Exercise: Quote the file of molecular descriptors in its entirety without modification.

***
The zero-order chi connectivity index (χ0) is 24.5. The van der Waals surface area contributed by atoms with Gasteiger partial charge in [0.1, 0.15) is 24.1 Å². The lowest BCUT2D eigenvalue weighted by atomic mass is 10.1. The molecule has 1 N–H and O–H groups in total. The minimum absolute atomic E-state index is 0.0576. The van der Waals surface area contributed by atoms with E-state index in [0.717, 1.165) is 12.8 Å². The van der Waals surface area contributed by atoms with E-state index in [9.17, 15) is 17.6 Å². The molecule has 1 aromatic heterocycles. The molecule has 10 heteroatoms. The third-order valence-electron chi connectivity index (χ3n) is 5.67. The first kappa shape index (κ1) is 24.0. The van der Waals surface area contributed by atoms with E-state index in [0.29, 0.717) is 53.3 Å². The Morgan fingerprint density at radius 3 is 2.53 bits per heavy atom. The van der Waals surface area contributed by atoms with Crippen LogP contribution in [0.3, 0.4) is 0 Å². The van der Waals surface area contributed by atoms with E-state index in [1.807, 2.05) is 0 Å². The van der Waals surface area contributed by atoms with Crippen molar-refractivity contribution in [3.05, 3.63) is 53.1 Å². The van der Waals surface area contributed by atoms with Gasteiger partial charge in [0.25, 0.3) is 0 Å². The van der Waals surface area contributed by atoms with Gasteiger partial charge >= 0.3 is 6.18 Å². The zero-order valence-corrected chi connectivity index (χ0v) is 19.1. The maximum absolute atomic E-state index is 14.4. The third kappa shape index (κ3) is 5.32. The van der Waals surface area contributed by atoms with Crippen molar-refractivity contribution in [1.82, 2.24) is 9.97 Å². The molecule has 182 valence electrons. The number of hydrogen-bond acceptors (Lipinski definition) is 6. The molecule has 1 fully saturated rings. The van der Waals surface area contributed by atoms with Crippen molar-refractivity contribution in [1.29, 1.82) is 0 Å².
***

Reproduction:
The zero-order chi connectivity index (χ0) is 24.5. The van der Waals surface area contributed by atoms with Gasteiger partial charge in [0.1, 0.15) is 24.1 Å². The lowest BCUT2D eigenvalue weighted by atomic mass is 10.1. The molecule has 1 N–H and O–H groups in total. The minimum absolute atomic E-state index is 0.0576. The van der Waals surface area contributed by atoms with E-state index in [0.717, 1.165) is 12.8 Å². The van der Waals surface area contributed by atoms with E-state index in [9.17, 15) is 17.6 Å². The molecule has 1 aromatic heterocycles. The molecule has 10 heteroatoms. The third-order valence-electron chi connectivity index (χ3n) is 5.67. The first kappa shape index (κ1) is 24.0. The van der Waals surface area contributed by atoms with E-state index in [0.29, 0.717) is 53.3 Å². The Morgan fingerprint density at radius 3 is 2.53 bits per heavy atom. The van der Waals surface area contributed by atoms with Crippen LogP contribution in [0.3, 0.4) is 0 Å². The van der Waals surface area contributed by atoms with E-state index in [1.807, 2.05) is 0 Å². The van der Waals surface area contributed by atoms with Crippen molar-refractivity contribution in [3.05, 3.63) is 53.1 Å². The van der Waals surface area contributed by atoms with Gasteiger partial charge in [0.25, 0.3) is 0 Å². The van der Waals surface area contributed by atoms with Gasteiger partial charge >= 0.3 is 6.18 Å². The zero-order valence-corrected chi connectivity index (χ0v) is 19.1. The maximum absolute atomic E-state index is 14.4. The third kappa shape index (κ3) is 5.32. The van der Waals surface area contributed by atoms with Crippen molar-refractivity contribution in [1.82, 2.24) is 9.97 Å². The molecule has 182 valence electrons. The number of hydrogen-bond acceptors (Lipinski definition) is 6. The molecule has 1 fully saturated rings. The van der Waals surface area contributed by atoms with Crippen molar-refractivity contribution in [1.29, 1.82) is 0 Å².